Not quite ready to kill the iPad then?
Acer today cut its 2011 tablet PC shipment forecasts by 60 per cent, but predicted a gradual recovery in its traditional notebook stomping ground. According to reports, Chairman and CEO JT Wang told shareholders at a meeting in Taiwan that he expects tablet sales of 2.5 to three million units for the full year, down from …
Why has The Register not reviewed the Acer tablets ? We await truthful criticism.
Redundancies from Packard Bell? I thought Packard Bell were a DSG/Dixons/Currys/Digital/PCWorld own brand dreamed up in the mid 90s to sell Pentiums with Bob-like front ends to consumers with a somewhat misleading name that aspired to be HP?
Acer are at least coming to their senses that iPads are more of a fashion accessory/occasional facebook updater then a fully usable home/office PC replacement.
I absolutely agree. Apple are ignoring the 7" size because Jobs backed them into a corner on stage, and a lot of the others are following Apple. Fortunately, there are some exceptions, and the Galaxy Tab is still one of my favourite portable devices, precisely because it will fit in a pocket when wandering around airports and the like.
Why do these big companies decide that what's really wrong with them is that product 'A' isn't in business unit 'B' instead of finding out why they aren't making products that the customers want to buy. So massive amounts are spent on moving offices, new stationery and business cards, and all the rest of corporate flummery that takes the place of actually doing something.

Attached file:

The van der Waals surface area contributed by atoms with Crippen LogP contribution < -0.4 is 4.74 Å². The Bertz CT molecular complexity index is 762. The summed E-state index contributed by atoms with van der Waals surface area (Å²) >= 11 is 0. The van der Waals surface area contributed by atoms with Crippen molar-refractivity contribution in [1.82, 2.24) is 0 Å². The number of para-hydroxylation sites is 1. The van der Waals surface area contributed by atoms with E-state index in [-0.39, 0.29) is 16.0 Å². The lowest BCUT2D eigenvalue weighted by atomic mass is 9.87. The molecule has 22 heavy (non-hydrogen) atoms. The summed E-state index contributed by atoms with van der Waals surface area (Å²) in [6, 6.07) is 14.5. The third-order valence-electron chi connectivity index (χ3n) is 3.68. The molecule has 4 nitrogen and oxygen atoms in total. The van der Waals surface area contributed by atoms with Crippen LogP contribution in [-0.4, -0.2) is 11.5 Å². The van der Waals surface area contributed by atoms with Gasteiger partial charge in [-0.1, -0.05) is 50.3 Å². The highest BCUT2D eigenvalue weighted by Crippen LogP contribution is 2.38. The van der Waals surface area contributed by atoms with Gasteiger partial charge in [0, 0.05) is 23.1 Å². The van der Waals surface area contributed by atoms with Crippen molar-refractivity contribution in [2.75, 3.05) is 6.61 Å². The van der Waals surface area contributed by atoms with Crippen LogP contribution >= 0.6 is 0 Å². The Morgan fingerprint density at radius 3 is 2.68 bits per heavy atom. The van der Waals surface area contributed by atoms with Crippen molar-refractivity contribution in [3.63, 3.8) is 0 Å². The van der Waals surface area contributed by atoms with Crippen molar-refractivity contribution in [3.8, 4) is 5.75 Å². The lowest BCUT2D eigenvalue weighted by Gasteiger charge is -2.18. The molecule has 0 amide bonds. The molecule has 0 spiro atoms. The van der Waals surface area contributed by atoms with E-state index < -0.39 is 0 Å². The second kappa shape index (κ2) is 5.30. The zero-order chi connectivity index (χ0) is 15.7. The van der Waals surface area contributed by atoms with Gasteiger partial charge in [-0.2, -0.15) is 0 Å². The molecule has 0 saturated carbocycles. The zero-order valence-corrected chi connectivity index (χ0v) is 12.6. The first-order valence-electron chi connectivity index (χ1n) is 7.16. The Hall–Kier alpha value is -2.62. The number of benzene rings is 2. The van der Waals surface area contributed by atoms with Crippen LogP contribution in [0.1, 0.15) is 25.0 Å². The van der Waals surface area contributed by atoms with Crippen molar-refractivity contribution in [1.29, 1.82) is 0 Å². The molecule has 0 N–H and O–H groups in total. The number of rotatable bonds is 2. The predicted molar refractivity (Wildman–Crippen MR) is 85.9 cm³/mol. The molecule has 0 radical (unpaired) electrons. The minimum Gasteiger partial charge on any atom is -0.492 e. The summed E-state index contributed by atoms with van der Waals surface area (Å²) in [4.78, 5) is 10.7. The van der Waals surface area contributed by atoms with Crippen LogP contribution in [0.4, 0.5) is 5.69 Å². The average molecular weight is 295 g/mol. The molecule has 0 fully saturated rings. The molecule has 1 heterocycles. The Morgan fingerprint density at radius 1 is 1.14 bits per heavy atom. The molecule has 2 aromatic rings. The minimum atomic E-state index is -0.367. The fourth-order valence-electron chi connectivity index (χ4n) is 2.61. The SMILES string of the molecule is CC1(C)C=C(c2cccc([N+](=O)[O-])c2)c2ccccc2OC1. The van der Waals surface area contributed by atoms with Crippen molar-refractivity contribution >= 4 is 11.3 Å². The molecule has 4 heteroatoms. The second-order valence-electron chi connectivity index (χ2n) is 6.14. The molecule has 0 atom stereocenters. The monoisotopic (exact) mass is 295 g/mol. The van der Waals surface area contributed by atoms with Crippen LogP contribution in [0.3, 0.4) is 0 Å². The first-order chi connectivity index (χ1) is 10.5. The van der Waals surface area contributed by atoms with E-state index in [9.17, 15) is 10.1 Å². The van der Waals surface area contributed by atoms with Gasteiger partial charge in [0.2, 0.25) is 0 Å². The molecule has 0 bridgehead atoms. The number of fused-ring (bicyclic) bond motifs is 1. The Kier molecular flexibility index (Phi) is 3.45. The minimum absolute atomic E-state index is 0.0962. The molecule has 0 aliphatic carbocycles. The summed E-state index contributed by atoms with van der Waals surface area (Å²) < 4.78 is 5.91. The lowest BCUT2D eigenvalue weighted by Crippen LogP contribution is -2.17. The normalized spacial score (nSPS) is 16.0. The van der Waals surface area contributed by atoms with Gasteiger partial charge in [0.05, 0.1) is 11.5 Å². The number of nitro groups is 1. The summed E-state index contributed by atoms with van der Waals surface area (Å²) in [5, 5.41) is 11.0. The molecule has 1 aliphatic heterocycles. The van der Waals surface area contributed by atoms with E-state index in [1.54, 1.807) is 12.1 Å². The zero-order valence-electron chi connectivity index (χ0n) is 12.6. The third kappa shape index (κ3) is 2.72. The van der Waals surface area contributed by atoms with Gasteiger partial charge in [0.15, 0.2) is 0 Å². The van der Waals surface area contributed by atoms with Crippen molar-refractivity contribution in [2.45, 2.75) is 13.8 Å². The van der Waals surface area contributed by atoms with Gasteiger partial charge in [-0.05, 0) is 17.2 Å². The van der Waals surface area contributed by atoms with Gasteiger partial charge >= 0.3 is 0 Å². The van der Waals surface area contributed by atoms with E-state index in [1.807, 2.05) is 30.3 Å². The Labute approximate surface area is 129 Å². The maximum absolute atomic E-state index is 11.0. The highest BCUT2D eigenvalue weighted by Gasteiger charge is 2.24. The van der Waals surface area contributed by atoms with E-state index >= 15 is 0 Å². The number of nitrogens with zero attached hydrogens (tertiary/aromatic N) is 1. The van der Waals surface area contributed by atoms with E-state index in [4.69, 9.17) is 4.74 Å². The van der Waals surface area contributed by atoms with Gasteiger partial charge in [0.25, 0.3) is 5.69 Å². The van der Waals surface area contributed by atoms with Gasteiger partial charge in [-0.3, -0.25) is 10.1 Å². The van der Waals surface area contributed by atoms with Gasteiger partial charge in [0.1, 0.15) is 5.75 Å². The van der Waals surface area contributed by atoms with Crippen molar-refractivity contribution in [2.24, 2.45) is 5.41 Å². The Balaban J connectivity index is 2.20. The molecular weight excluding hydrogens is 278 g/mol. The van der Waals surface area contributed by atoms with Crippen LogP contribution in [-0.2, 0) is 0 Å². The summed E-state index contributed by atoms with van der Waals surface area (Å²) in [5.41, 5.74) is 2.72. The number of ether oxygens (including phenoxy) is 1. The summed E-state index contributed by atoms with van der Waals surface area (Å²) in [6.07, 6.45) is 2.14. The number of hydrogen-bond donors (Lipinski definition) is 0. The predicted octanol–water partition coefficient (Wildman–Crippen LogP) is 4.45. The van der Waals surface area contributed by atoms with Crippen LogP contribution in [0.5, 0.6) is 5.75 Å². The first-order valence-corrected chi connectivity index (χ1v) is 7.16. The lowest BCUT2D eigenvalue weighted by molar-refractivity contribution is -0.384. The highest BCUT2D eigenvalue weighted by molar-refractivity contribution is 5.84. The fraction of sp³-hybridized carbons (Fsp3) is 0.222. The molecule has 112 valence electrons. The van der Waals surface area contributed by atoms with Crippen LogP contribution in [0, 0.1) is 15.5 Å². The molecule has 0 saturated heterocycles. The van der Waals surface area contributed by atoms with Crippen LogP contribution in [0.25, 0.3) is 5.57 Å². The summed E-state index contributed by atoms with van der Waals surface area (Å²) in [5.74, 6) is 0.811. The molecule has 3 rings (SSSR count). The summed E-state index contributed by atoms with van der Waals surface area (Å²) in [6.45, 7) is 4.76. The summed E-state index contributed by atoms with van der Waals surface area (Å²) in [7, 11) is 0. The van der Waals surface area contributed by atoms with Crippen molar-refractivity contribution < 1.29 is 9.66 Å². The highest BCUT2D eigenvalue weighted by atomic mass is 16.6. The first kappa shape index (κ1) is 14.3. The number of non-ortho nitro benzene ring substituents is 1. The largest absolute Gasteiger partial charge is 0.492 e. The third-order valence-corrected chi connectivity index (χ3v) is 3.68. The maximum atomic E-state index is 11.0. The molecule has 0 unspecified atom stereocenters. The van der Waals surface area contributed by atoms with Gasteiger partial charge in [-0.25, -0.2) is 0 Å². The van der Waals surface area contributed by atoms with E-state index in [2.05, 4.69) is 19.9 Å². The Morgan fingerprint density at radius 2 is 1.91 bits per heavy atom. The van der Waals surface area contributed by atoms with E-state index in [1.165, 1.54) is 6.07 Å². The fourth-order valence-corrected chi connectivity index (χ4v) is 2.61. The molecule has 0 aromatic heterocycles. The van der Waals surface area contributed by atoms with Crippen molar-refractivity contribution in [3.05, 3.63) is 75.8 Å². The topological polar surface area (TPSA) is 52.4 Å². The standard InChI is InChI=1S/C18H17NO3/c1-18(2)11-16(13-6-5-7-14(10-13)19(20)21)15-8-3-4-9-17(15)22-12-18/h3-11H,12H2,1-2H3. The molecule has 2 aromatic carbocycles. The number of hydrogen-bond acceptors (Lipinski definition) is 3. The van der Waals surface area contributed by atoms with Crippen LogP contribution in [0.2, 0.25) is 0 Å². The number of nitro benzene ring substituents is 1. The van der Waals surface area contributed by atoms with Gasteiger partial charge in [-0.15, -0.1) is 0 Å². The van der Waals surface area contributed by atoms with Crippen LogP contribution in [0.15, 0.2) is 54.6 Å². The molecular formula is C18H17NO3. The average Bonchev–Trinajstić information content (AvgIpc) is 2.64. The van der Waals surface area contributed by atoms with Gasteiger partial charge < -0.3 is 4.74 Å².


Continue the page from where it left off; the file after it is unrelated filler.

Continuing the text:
Different markets are different, have different priorities and require a different approach. Apple demonstrated with the iPad that successful tablets are more like big smartphones than they are like crippled notebooks.
There's a reason why a firm like Dell which has been very successful in the notebook market has never made headway in handsets or tablets, while firms like HTC have been successful in handsets but not really in notebooks.
Apple are successful in both but they maintain two different proprietary OSes so they keep the two businesses mostly separate, though they share a design team for the physical devices. But then that design team is itself unique within the CE industry.
Not every corporate reorganization is a success of course, maybe even not most - but it seems clear that the way Acer was going wasn't working, and given how fast the tablet and smartphone markets are growing this is a sector they really really want to break into.